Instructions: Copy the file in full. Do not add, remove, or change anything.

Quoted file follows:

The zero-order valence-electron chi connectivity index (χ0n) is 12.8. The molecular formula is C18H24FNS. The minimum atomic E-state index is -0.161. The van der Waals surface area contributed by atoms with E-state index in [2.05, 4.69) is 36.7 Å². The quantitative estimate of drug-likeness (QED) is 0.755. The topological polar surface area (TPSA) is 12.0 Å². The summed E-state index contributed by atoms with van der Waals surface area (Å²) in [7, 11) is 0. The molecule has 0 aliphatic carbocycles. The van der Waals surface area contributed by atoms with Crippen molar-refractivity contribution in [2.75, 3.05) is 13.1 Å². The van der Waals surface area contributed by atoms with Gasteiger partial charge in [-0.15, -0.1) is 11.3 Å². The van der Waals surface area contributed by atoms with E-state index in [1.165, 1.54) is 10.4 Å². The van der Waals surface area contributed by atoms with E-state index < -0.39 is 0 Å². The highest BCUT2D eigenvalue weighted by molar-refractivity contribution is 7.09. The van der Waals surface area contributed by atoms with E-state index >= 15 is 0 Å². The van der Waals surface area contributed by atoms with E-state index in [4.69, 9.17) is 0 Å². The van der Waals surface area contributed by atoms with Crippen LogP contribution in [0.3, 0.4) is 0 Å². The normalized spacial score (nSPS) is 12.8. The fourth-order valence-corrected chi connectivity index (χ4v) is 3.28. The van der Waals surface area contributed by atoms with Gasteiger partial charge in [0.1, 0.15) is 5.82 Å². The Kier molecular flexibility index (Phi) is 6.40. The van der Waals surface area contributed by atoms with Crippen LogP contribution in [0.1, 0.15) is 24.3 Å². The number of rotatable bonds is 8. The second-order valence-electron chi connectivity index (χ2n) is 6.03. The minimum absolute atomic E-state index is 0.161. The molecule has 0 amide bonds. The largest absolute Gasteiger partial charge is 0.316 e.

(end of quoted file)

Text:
The zero-order valence-electron chi connectivity index (χ0n) is 12.8. The molecular formula is C18H24FNS. The minimum atomic E-state index is -0.161. The van der Waals surface area contributed by atoms with E-state index in [2.05, 4.69) is 36.7 Å². The quantitative estimate of drug-likeness (QED) is 0.755. The topological polar surface area (TPSA) is 12.0 Å². The summed E-state index contributed by atoms with van der Waals surface area (Å²) in [7, 11) is 0. The molecule has 0 aliphatic carbocycles. The van der Waals surface area contributed by atoms with Crippen molar-refractivity contribution in [2.75, 3.05) is 13.1 Å². The van der Waals surface area contributed by atoms with Gasteiger partial charge in [-0.15, -0.1) is 11.3 Å². The van der Waals surface area contributed by atoms with E-state index in [1.165, 1.54) is 10.4 Å². The van der Waals surface area contributed by atoms with E-state index < -0.39 is 0 Å². The highest BCUT2D eigenvalue weighted by molar-refractivity contribution is 7.09. The van der Waals surface area contributed by atoms with E-state index >= 15 is 0 Å². The van der Waals surface area contributed by atoms with E-state index in [4.69, 9.17) is 0 Å². The van der Waals surface area contributed by atoms with Crippen LogP contribution in [0.3, 0.4) is 0 Å². The normalized spacial score (nSPS) is 12.8. The fourth-order valence-corrected chi connectivity index (χ4v) is 3.28. The van der Waals surface area contributed by atoms with Gasteiger partial charge in [0.1, 0.15) is 5.82 Å². The Kier molecular flexibility index (Phi) is 6.40. The van der Waals surface area contributed by atoms with Crippen LogP contribution in [0.1, 0.15) is 24.3 Å². The number of rotatable bonds is 8. The second-order valence-electron chi connectivity index (χ2n) is 6.03. The minimum absolute atomic E-state index is 0.161. The molecule has 0 amide bonds. The largest absolute Gasteiger partial charge is 0.316 e.